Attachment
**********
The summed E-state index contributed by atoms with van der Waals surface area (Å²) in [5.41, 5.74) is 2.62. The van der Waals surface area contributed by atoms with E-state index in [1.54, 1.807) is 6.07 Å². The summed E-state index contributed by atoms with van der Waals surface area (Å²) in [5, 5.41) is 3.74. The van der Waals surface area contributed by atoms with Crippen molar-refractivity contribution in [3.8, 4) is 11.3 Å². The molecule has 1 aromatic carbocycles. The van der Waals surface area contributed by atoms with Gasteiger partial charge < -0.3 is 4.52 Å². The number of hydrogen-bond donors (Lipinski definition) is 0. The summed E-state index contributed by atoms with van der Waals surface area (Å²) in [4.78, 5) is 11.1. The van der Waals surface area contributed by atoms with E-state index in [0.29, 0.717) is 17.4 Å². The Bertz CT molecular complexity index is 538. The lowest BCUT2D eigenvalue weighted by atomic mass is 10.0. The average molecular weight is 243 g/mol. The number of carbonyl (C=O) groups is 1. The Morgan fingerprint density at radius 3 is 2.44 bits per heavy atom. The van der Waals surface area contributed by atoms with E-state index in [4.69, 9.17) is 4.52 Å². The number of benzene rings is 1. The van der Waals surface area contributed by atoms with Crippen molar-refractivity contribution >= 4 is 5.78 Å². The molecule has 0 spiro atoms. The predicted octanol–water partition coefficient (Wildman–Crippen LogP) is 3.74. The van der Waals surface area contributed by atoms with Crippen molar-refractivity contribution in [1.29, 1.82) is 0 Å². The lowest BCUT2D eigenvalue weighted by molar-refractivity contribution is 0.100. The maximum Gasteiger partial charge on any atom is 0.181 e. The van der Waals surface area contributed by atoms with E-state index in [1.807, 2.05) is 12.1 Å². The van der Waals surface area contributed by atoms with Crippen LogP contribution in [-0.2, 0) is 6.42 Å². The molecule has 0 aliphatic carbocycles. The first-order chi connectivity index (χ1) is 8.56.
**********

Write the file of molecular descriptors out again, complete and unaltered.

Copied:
The summed E-state index contributed by atoms with van der Waals surface area (Å²) in [5.41, 5.74) is 2.62. The van der Waals surface area contributed by atoms with E-state index in [1.54, 1.807) is 6.07 Å². The summed E-state index contributed by atoms with van der Waals surface area (Å²) in [5, 5.41) is 3.74. The van der Waals surface area contributed by atoms with Crippen molar-refractivity contribution in [3.8, 4) is 11.3 Å². The molecule has 1 aromatic carbocycles. The van der Waals surface area contributed by atoms with Gasteiger partial charge < -0.3 is 4.52 Å². The number of hydrogen-bond donors (Lipinski definition) is 0. The summed E-state index contributed by atoms with van der Waals surface area (Å²) in [4.78, 5) is 11.1. The van der Waals surface area contributed by atoms with E-state index in [0.29, 0.717) is 17.4 Å². The Bertz CT molecular complexity index is 538. The lowest BCUT2D eigenvalue weighted by atomic mass is 10.0. The average molecular weight is 243 g/mol. The number of carbonyl (C=O) groups is 1. The Morgan fingerprint density at radius 3 is 2.44 bits per heavy atom. The van der Waals surface area contributed by atoms with E-state index in [4.69, 9.17) is 4.52 Å². The number of benzene rings is 1. The van der Waals surface area contributed by atoms with Crippen molar-refractivity contribution >= 4 is 5.78 Å². The molecule has 0 spiro atoms. The predicted octanol–water partition coefficient (Wildman–Crippen LogP) is 3.74. The van der Waals surface area contributed by atoms with Crippen molar-refractivity contribution in [1.29, 1.82) is 0 Å². The lowest BCUT2D eigenvalue weighted by molar-refractivity contribution is 0.100. The maximum Gasteiger partial charge on any atom is 0.181 e. The van der Waals surface area contributed by atoms with E-state index in [1.807, 2.05) is 12.1 Å². The van der Waals surface area contributed by atoms with Crippen LogP contribution in [-0.2, 0) is 6.42 Å². The molecule has 0 aliphatic carbocycles. The first-order chi connectivity index (χ1) is 8.56.